Observation 94223: Candelariella Müll. Arg.

When: 2012-05-05

Collection location: Pipi Valley, El Dorado Co., California, USA [Click for map]

Who: Debbie Viess (amanitarita)

No specimen available

on river rock

Proposed Names

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Recognized by sight
56% (1)
Recognized by sight

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Add Comment
By: Richard Droker (wanderflechten)
2012-05-10 10:22:51 CDT (-0400)

V. maura does not occur below the intertidal.

For next ABLS meeting bring SCUBA gear
By: Jason Hollinger (jason)
2012-05-10 02:14:13 CDT (-0400)

Great stuff. Thanks, Richard! [Maybe we can find a geologist to teach us how to distinguish rocks and stones while we’re at it.]

sorry, more of the same
By: Richard Droker (wanderflechten)
2012-05-09 22:37:48 CDT (-0400)

Browsing the library I came across the Kohlmeyers’ paper. Much more must have been written since then. Mycophycobises in my area include a “seaweed” Prasiola for which I should be on the lookout.

Very interesting to me how deep some true lichens are found to be. From Ovstedal and Smith (2001) Lichens of Antarctica and South Georgia some information on Verrucaria serpuloides as “known only on permanently submerged rocks and stones [don’t know what distinguishes the 2] below the lowest ebb tide level 1-10m below low water mark…the only true marine lichen known” (and some references). Other species of Verrucaria occur even deeper, including some that also are found in my area like V. maura (to -15m)

Pretty sure Debbie didn’t know what she was getting into…
By: Jason Hollinger (jason)
2012-05-09 13:53:11 CDT (-0400)

I’ve never heard of these submarine associations. I’ve been told that it’s thought that lichens originated in the sea, so it shouldn’t come as a surprise that there’s untapped diversity in the symbiotic relationship there.

By: Richard Droker (wanderflechten)
2012-05-09 13:35:46 CDT (-0400)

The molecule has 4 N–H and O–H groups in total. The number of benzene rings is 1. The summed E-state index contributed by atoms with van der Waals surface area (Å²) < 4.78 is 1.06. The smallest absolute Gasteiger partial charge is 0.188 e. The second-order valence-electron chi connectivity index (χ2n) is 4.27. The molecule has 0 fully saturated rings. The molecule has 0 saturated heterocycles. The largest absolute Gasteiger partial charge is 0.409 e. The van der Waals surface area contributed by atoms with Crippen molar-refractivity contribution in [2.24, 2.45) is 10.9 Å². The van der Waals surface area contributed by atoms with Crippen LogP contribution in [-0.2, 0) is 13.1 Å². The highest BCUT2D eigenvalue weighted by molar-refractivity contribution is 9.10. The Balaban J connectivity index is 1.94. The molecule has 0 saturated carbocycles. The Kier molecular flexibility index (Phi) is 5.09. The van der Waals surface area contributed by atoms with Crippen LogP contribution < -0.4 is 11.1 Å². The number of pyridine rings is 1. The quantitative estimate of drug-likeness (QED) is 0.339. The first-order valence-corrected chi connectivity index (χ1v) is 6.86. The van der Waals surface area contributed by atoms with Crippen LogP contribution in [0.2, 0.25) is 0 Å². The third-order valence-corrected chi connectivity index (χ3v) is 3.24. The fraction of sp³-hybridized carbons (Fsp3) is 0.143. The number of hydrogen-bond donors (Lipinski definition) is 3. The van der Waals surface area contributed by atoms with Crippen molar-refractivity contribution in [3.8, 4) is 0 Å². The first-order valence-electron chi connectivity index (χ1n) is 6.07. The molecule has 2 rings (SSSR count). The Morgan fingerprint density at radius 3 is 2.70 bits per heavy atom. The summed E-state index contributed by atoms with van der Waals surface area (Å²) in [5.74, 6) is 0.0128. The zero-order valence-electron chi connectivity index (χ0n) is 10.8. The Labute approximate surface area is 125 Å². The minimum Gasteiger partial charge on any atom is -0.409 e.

Fascinating stuff!

Some interesting material which your exchange brings to mind includes Kohlmeyer and Kohlmeyer (1979) Submarine Lichens and Lichenlike Associations, in Marine Mycology: The Higher Fungi, pp. 70-78 which considers

“a wide array of symbiotic partnerships. At one end, there are loose associations of primitive lichens and at the other we have algal-fungal associations that border on parasitism: primitive lichens – “true” lichens – mycophycobioses – parasites"

“Mycophycobioses are obligate symbiotic associations between a systemic marine fungus and a marine micro alga in which the habit of the alga dominates” – inside-out lichens perhaps

Another quite interesting paper – http://www.amjbot.org/content/96/8/1409.full – Lücking et. al (2009) Do lichens domesticate photobionts like farmers domesticate crops? Evidence from a previously unrecognized lineage of filamentous cyanobacteria

Chances are good the same alga occurs in both species
By: Jason Hollinger (jason)
2012-05-09 02:13:41 CDT (-0400)

But honestly, I wonder if it’s ever been tested in the case of something like Candelariella. There is no question that the fungal half of the lichen consortium is far more diverse than the algal half. But the role the alga plays in shaping the thallus is poorly known at best. The most obvious case proving that the alga can play a key role is seen in species which have both a green-algal form and a cyanobacterial form. Same fungus, but different photobiont: result is totally different thalli. See Dendriscocaulon, the cyanobacterial form of various species of Lobaria and Sticta. But algae are hard to study. In many if not all cases you need to culture them in isolation from the fungus in order for them to express their reproductive states. Fungi, on the other hand, are “easy” for the most part. All of lichen taxonomy is based solely on the fungal partner.

Does that just have to do
By: Christian (Christian Schwarz)
2012-05-08 23:48:24 CDT (-0400)

with the same alga being paired with a different fungal partner?

if I had only known…
By: Debbie Viess (amanitarita)
2012-05-08 18:15:14 CDT (-0400)

I woulda collected some for ya! :)

Need to count spores per ascus
By: Jason Hollinger (jason)
2012-05-08 15:31:02 CDT (-0400)

Candelariella vitellina has 16+ per ascus, C. rosulans has 8.

Created: 2012-05-08 12:09:33 CDT (-0400)
Last modified: 2012-05-08 15:29:21 CDT (-0400)
Viewed: 134 times, last viewed: 2018-01-26 13:50:23 CST (-0500)
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